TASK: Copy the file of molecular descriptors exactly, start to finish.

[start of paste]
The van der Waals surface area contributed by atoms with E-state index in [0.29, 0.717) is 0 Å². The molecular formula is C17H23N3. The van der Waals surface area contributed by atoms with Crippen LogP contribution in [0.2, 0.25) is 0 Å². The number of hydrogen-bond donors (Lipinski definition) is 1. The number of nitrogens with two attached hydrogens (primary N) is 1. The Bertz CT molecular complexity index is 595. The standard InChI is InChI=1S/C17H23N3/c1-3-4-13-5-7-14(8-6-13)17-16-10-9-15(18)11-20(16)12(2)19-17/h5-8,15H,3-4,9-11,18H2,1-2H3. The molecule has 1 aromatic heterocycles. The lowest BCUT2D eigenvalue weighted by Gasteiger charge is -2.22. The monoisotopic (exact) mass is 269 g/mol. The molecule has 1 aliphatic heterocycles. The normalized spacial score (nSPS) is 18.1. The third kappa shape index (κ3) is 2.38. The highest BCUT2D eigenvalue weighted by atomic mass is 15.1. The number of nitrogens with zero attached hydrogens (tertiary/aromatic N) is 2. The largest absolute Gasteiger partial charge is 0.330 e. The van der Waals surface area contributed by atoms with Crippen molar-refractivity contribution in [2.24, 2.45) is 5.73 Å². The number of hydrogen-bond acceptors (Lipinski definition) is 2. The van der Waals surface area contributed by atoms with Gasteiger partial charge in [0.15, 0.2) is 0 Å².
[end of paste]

The van der Waals surface area contributed by atoms with E-state index in [0.29, 0.717) is 0 Å². The molecular formula is C17H23N3. The van der Waals surface area contributed by atoms with Crippen LogP contribution in [0.2, 0.25) is 0 Å². The number of hydrogen-bond donors (Lipinski definition) is 1. The number of nitrogens with two attached hydrogens (primary N) is 1. The Bertz CT molecular complexity index is 595. The standard InChI is InChI=1S/C17H23N3/c1-3-4-13-5-7-14(8-6-13)17-16-10-9-15(18)11-20(16)12(2)19-17/h5-8,15H,3-4,9-11,18H2,1-2H3. The molecule has 1 aromatic heterocycles. The lowest BCUT2D eigenvalue weighted by Gasteiger charge is -2.22. The monoisotopic (exact) mass is 269 g/mol. The molecule has 1 aliphatic heterocycles. The normalized spacial score (nSPS) is 18.1. The third kappa shape index (κ3) is 2.38. The highest BCUT2D eigenvalue weighted by atomic mass is 15.1. The number of nitrogens with zero attached hydrogens (tertiary/aromatic N) is 2. The largest absolute Gasteiger partial charge is 0.330 e. The van der Waals surface area contributed by atoms with Crippen molar-refractivity contribution in [2.24, 2.45) is 5.73 Å². The number of hydrogen-bond acceptors (Lipinski definition) is 2. The van der Waals surface area contributed by atoms with Gasteiger partial charge in [0.15, 0.2) is 0 Å².